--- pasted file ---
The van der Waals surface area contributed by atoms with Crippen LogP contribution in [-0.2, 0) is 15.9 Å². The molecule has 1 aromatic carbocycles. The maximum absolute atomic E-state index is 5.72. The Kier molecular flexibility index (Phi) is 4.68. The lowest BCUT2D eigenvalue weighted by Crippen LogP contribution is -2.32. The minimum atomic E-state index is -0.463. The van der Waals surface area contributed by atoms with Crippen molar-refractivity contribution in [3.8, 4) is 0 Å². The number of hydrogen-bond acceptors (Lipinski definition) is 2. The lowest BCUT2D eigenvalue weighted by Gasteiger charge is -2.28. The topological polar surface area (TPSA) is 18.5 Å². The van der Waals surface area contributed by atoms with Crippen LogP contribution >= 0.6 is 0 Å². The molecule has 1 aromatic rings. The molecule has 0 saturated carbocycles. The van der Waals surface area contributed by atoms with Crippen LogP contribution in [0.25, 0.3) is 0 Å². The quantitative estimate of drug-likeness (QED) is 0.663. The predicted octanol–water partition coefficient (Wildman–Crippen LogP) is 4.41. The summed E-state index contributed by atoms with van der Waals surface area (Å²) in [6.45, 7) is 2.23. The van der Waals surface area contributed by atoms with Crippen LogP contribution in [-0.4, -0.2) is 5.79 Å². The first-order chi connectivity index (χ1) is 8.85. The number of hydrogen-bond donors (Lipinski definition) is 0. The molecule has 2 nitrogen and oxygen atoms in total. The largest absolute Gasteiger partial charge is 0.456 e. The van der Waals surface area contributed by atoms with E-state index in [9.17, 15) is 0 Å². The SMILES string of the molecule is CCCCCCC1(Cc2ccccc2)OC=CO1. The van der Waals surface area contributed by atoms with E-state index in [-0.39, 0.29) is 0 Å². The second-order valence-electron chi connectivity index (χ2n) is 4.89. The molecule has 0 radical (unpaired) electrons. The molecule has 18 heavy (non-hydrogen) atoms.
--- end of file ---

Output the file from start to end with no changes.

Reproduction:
The van der Waals surface area contributed by atoms with Crippen LogP contribution in [-0.2, 0) is 15.9 Å². The molecule has 1 aromatic carbocycles. The maximum absolute atomic E-state index is 5.72. The Kier molecular flexibility index (Phi) is 4.68. The lowest BCUT2D eigenvalue weighted by Crippen LogP contribution is -2.32. The minimum atomic E-state index is -0.463. The van der Waals surface area contributed by atoms with Crippen molar-refractivity contribution in [3.8, 4) is 0 Å². The number of hydrogen-bond acceptors (Lipinski definition) is 2. The lowest BCUT2D eigenvalue weighted by Gasteiger charge is -2.28. The topological polar surface area (TPSA) is 18.5 Å². The van der Waals surface area contributed by atoms with Crippen LogP contribution >= 0.6 is 0 Å². The molecule has 1 aromatic rings. The molecule has 0 saturated carbocycles. The van der Waals surface area contributed by atoms with Crippen LogP contribution in [0.25, 0.3) is 0 Å². The quantitative estimate of drug-likeness (QED) is 0.663. The predicted octanol–water partition coefficient (Wildman–Crippen LogP) is 4.41. The summed E-state index contributed by atoms with van der Waals surface area (Å²) in [6.45, 7) is 2.23. The van der Waals surface area contributed by atoms with Crippen LogP contribution in [-0.4, -0.2) is 5.79 Å². The first-order chi connectivity index (χ1) is 8.85. The number of hydrogen-bond donors (Lipinski definition) is 0. The molecule has 2 nitrogen and oxygen atoms in total. The largest absolute Gasteiger partial charge is 0.456 e. The van der Waals surface area contributed by atoms with E-state index in [9.17, 15) is 0 Å². The SMILES string of the molecule is CCCCCCC1(Cc2ccccc2)OC=CO1. The van der Waals surface area contributed by atoms with E-state index in [-0.39, 0.29) is 0 Å². The second-order valence-electron chi connectivity index (χ2n) is 4.89. The molecule has 0 radical (unpaired) electrons. The molecule has 18 heavy (non-hydrogen) atoms.